Subscribe to our free, weekly email newsletter!


Ocean shipping: Ports of Los Angeles and Long Beach August 2011 volumes show steep declines


September 15, 2011

August volumes for the Ports of Los Angeles and Long Beach were both down compared to the same timeframe in 2010.

POLA imports—at 376,189 Twenty-foot Equivalent Units (TEU) were down 5.75 percent compared to last year but were ahead of July’s 357,667. Exports came in at 184,231 for a 24.81 percent annual hike and topped July’s 165,135 output. August empties at POLA were 162,749 TEU for a 25.03 percent decline, and the monthly total was 723,170 TEU, which represented a 5.32 decline from last year.

For the calendar year-to-date, POLA is up 0.40 percent at 5,178,723.

“Considering last August was best month of 2010 and the current economic conditions, it wasn’t a bad showing,” said POLA Director of Communications Philip Sanfield. “After eight months of 2011, we’re essentially flat compared to 2010. And that’s coming off a year of 16 percent growth.  It’s difficult to predict the next four months and what, if any, kind of Peak Season, we will see. Retailers appear to be somewhat cautious going into the holiday season. We’ll know more as we see the September and October numbers.”

The August edition of the Port Tracker report from the National Retail Federation and Hackett Associates are pointing to a healthy holiday season based on positive cargo projections in the fall.

August POLB imports, which are primarily comprised of consumer goods, came in at 267,198 TEU, down 14.2 percent. This was down compared to July’s 290,314 and June’s 271,113 TEU and May’s 275,100 TEU. POLB Exports, which are primarily comprised of raw materials, were down 3.8 percent at 121,277 TEU, which was behind July’s 126,968 TEU, June’s 126,588 TEU, and May’s 130,161 TEU. Empties—at 147,454 TEU—were down 15.1 percent annually.

Total POLB shipments for August were 535,929 TEU, down 12.3 percent year-over-year. This was behind July’s 572,926. For the fiscal year-to-date, POLB shipments are at 5,771,665, a 7.7 percent increase over 2010.

 

 

Subscribe to Logistics Management magazine

Subscribe today. It's FREE!
Get timely insider information that you can use to better manage your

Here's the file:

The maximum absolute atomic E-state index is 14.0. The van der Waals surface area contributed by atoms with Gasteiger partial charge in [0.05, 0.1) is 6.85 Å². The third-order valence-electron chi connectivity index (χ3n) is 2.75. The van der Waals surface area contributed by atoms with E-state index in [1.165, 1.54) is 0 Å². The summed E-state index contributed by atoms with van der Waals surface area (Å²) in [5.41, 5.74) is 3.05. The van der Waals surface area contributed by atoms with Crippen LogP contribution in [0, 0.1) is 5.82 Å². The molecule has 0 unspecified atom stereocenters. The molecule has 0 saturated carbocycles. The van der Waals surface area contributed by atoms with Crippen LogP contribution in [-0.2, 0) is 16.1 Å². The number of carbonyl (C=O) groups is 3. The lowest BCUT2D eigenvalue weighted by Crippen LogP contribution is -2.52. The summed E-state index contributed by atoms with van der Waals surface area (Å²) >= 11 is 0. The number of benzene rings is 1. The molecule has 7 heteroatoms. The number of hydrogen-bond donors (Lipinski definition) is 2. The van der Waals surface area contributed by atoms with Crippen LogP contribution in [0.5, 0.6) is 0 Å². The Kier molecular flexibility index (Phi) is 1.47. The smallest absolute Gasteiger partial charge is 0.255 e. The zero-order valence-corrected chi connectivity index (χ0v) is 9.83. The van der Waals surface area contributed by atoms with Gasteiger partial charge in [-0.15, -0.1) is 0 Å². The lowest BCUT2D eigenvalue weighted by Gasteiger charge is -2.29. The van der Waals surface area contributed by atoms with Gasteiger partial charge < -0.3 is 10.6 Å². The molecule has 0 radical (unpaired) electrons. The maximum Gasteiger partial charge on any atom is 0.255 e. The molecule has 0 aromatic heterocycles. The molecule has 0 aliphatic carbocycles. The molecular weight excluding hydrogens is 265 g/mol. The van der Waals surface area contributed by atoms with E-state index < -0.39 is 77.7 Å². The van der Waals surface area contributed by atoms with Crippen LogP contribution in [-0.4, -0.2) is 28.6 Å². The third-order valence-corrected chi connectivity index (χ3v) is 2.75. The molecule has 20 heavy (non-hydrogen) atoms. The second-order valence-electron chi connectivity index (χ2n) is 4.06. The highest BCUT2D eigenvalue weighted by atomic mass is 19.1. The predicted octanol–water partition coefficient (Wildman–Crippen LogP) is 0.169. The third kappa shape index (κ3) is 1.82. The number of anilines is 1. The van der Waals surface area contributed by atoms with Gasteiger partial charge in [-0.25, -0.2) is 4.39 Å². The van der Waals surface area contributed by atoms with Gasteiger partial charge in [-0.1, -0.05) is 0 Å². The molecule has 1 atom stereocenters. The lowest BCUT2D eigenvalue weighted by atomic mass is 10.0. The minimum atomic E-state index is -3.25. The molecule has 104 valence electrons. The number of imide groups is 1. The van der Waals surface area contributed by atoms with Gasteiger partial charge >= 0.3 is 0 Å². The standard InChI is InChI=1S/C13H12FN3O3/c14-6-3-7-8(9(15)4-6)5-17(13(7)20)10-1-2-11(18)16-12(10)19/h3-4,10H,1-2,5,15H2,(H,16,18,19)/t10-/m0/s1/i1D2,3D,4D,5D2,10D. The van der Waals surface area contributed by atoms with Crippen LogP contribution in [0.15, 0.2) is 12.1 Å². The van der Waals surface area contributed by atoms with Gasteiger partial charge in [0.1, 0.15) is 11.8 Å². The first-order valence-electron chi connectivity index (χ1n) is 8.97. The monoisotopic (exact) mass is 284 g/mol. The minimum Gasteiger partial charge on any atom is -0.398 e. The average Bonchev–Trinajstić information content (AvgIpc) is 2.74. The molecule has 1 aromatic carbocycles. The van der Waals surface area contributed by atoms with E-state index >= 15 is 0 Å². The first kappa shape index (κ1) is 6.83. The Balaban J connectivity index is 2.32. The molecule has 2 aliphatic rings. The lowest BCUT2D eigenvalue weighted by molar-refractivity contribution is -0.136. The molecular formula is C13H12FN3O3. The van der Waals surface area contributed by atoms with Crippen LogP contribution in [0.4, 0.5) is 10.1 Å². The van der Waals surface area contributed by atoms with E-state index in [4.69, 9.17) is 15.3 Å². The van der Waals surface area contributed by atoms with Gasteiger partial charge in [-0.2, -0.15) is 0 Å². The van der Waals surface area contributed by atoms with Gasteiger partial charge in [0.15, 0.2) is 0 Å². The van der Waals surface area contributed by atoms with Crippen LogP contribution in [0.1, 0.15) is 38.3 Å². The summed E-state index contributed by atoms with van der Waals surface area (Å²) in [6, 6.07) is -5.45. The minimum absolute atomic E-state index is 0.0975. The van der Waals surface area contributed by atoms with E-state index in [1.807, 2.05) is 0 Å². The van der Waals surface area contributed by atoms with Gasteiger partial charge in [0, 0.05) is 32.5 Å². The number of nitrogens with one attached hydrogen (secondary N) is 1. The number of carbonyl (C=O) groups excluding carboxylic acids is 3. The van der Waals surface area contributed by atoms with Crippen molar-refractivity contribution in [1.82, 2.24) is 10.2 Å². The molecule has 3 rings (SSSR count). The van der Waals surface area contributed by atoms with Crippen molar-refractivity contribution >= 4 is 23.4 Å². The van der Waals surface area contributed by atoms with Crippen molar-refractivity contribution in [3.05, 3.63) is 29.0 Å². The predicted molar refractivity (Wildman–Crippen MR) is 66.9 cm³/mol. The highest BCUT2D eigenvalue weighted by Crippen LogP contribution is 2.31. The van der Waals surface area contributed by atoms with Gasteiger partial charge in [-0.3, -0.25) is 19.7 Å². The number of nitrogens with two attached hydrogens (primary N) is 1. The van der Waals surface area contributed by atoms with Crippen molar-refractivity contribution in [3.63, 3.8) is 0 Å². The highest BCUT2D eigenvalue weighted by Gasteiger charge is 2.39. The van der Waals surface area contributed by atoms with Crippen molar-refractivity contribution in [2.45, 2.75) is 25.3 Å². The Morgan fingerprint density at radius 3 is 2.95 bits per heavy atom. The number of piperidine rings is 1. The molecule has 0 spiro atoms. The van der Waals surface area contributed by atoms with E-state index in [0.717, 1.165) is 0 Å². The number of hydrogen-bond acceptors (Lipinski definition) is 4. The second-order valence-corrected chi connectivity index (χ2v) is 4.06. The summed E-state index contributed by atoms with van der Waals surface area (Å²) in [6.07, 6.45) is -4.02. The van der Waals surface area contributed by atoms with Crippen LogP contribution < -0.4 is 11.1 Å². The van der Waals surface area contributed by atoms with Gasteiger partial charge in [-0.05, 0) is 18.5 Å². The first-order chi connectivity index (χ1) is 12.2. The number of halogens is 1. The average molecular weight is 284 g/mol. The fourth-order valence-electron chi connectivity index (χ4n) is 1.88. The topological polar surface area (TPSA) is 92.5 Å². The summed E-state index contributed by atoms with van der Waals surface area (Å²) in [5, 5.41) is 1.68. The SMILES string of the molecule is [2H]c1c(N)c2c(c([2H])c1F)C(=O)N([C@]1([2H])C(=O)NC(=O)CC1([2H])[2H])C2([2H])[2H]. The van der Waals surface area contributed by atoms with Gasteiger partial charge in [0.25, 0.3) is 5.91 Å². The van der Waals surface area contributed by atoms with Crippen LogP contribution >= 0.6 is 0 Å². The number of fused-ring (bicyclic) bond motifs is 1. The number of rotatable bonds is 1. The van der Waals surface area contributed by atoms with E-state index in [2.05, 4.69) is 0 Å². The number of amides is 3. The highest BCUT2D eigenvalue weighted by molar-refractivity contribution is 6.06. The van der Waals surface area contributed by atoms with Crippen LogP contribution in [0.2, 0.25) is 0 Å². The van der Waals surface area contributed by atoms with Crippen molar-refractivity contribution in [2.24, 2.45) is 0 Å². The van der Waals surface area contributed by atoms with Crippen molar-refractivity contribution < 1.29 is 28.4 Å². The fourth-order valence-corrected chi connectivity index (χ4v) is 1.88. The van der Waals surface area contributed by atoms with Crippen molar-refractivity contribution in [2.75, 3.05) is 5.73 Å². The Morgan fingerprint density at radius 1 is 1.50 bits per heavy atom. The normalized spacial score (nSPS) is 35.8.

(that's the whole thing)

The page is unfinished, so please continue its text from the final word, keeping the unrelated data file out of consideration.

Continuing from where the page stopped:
entire logistics operation.
Start your FREE subscription today!

Recent Entries

NRF's Jonathan Gold explains that the past year was replete with disruptions, slowdowns and partial shutdown, which can no longer be the norm, saying ports and dockworkers must adapt to ensure they provide shippers with the predictability and stability they need.

Last month, I gave a presentation to a group of senior transportation and supply chain executives. It was entitled “Predictable Surprises,” because it addressed how transportation and supply chain professionals can eliminate unpleasant surprises by looking at and evaluating issues in the transportation industry, and projecting how those issues will affect their companies.

The Port of Los Angeles (POLA) and the Port of Long Beach (POLB) said this week that they have formally established working groups, which they said will aim to seek new supply chain efficiencies, and focus on various aspects of port operations, including peak operations and terminal optimization in an effort to augment the San Pedro Bay port complex.

A month ago, the Shippers Conditions Index (SCI) from freight transportation consultancy FTR indicated that shippers might be traveling on a rocky road in the coming months. And one month later it appears those concerns appear to have been confirmed.

The American Association of Port Authorities (AAPA) had nothing but praise for the Senate passage over the past weekend of the Bipartisan Congressional Trade Priorities and Accountability Act of 2015 (TPA-2015).

Comments

Post a comment
Commenting is not available in this channel entry.


© Copyright 2015 Peerless Media LLC, a division of EH Publishing, Inc • 111 Speen Street, Ste 200, Framingham, MA 01701 USA